One of the four nations that make up the United Kingdom: England is known for its Shakespearean and royal history, castles, charming British accents, and pop culture icons. Despite the grey overcast that conquers the region the majority of the year, travelers love to visit England to frolic through rolling green hills, seaside villages, and bustling cities. What visitors often love most about England is the ability to shuffle together city adventures with both outdoor exploration and cultural discovery.
If you're thinking of touring England, be sure to visit London, Bath, York, Dartmoor, and Cornwall to name a few. These adventures will be filled with royal sights, scenic hikes, and English tradition. To get the most out of your experience, England tours are a great way to take advantage of these many pursuits. Use this guide to explore some of your options (and how to plan for your trip).
Here are some of England's most popular activities and suggestions on where to find them:
Beyond England's urban landscapes are a plethora of trekking opportunities. What the flat country doesn't offer in altitude it makes up for in scenery. Hiking in North York Moors National Park, for instance, is a quintessential English experience. An almost endless number of day-long or multi-day walks are possible in this sparsely inhabited northern region of the country.
If you want something a bit more 'vertical:' England's highest "mountain" is Scaffel Pike, in the northern region of Cumbria, standing at just 3209ft/978m high. It may not compare with some of the top mountain climbing destinations of the world, but at least it's an option!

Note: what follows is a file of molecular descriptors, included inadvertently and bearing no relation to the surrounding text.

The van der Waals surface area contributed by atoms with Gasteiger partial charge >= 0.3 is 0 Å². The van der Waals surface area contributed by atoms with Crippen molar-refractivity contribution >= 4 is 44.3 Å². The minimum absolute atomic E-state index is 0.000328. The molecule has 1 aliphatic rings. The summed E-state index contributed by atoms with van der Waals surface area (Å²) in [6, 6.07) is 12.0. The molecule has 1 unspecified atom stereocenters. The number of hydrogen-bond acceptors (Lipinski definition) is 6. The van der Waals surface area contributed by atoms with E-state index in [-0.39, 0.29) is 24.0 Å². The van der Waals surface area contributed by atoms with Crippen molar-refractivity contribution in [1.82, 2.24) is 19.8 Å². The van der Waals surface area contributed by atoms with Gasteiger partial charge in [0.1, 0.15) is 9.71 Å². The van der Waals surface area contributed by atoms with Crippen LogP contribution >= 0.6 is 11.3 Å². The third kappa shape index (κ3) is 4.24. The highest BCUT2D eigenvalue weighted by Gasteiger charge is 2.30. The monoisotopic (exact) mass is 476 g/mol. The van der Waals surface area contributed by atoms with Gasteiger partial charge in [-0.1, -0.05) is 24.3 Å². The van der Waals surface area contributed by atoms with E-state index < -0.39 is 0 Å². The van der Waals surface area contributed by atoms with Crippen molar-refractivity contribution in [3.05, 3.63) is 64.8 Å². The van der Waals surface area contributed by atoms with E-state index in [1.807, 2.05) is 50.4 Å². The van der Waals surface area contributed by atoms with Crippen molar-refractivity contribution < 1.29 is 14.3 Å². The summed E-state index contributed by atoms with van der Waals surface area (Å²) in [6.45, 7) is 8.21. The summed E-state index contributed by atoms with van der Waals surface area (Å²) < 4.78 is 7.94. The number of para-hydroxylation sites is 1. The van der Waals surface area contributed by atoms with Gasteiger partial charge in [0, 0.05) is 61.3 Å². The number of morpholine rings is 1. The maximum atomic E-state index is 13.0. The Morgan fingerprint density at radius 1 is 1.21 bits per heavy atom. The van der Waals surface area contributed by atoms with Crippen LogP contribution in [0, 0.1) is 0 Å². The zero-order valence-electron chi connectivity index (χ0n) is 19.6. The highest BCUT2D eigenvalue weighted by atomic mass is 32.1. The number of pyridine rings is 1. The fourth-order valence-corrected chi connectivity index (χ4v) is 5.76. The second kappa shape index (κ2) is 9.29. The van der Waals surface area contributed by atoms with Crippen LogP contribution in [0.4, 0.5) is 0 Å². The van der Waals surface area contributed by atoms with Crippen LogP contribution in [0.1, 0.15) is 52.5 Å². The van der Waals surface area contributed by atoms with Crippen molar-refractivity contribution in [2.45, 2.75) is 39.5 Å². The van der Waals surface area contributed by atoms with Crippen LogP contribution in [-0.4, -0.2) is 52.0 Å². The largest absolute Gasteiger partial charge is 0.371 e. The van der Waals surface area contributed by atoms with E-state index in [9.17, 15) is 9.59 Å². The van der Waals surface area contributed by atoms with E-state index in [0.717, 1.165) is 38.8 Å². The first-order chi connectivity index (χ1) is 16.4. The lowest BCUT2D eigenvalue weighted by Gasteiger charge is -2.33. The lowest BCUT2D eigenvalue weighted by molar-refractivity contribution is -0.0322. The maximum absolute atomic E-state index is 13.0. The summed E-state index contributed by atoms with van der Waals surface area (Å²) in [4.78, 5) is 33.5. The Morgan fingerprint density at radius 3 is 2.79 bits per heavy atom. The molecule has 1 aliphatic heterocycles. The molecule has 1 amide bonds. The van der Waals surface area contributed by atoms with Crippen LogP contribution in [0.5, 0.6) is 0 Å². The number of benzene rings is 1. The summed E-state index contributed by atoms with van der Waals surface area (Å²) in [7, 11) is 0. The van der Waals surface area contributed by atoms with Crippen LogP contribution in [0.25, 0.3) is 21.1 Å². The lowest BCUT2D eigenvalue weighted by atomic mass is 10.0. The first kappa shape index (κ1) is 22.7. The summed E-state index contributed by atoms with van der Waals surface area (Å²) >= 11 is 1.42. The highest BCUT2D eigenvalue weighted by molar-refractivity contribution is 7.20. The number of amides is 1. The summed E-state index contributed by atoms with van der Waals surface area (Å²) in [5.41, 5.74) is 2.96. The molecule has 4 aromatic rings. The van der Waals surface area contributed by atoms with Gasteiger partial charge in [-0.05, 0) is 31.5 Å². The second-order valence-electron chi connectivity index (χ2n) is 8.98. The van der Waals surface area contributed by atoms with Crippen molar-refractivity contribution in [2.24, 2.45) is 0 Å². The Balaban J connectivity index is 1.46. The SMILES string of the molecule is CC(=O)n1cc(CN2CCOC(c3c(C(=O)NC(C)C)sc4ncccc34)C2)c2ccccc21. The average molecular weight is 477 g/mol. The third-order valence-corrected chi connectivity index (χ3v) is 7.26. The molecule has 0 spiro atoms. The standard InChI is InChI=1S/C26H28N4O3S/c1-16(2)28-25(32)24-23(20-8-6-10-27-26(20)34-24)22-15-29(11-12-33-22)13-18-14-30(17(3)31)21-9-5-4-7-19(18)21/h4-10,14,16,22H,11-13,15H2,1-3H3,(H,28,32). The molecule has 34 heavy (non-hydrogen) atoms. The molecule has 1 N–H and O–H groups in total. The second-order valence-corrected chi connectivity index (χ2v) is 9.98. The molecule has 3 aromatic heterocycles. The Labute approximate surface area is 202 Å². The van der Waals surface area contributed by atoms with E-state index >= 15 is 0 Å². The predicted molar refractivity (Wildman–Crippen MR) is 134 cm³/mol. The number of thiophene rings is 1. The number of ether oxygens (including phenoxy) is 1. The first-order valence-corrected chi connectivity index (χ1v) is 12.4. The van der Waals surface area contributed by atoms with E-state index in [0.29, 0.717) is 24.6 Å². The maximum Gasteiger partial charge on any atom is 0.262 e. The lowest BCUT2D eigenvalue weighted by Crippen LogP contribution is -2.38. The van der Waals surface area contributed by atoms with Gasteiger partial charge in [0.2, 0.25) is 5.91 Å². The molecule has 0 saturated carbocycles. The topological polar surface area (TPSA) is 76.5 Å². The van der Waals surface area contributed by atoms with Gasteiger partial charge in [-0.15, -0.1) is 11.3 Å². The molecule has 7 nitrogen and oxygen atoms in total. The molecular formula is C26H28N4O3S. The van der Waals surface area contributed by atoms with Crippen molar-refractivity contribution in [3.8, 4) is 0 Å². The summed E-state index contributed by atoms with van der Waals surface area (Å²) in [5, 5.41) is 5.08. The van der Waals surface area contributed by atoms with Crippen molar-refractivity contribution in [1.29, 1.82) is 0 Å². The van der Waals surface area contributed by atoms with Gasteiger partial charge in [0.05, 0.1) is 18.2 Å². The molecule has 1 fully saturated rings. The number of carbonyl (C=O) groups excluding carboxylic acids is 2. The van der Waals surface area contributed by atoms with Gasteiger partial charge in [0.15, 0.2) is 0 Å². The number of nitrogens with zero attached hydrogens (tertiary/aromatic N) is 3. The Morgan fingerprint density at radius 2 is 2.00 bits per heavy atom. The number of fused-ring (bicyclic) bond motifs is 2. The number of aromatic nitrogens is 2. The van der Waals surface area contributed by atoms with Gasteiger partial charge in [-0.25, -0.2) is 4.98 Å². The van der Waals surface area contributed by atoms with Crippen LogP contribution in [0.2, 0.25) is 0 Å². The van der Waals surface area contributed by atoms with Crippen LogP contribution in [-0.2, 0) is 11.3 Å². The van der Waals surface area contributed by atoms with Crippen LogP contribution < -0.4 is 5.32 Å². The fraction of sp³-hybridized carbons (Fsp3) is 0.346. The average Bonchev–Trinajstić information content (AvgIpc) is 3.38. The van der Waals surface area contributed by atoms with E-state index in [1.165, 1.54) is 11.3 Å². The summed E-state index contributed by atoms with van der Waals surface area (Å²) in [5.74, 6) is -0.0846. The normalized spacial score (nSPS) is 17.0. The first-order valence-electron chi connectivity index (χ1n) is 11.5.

From England's museums and castles, historical sites, and tea-time tradition, you'll love the cultural adventure each day in England brings. Learn about football history at the National Football Museum in Manchester, visit the royal palace in London, vibe with British Invasion-era tunes like the Beatles, and ponder the mysteries behind Stonehenge.
No matter the place, England offers much to experience, starting with a cup of tea and ending at the pub. (You might also be surprised to learn England's food scene is booming if that is of interest!)
Beach & Sea Tours
The window of time for warm-weather beaching in this northern European country may be small, but sailing opportunities are big. England has a long coastline and many quaint seaside towns. The south coast -- especially Devon, Cornwall, Somerset and Dorset counties -- are picturesque regions with perfect conditions for sailing.
In England you can enjoy all kinds of sailing tours, from day-long lessons at a sailing school to fully-skippered luxury yacht experiences and voyages on an old-fashioned wooden tall ship!
Horseback Riding Tours
The high-culture and aristocratic associations of horseback riding make England the perfect place to go on an equestrian adventure. Riders of all levels of experience and ability can be catered to.
As well as day-long rides and lessons, you can also go on multi-day horseback riding trips. On these, you'll get the chance to stay in little villages, in small family run inns, or even luxury spa retreats. Ideal places in England to take a horse-centric trip are Devon and Cornwall in the south, the West Country, and Yorkshire and the Lake District in the north.
Thanks to an abundance of options, planning a trip to England can become complicated. Use this guide to help you walk through the logistics of your trip and prepare accordingly.
Best Time to Visit England
The spring, summer, and fall are the best times to visit England. Although winters aren't excessively cold (compared to much of North America and Eastern Europe), daylight hours are short. In the winter it often doesn't get light until 9am, and it gets dark by 3pm.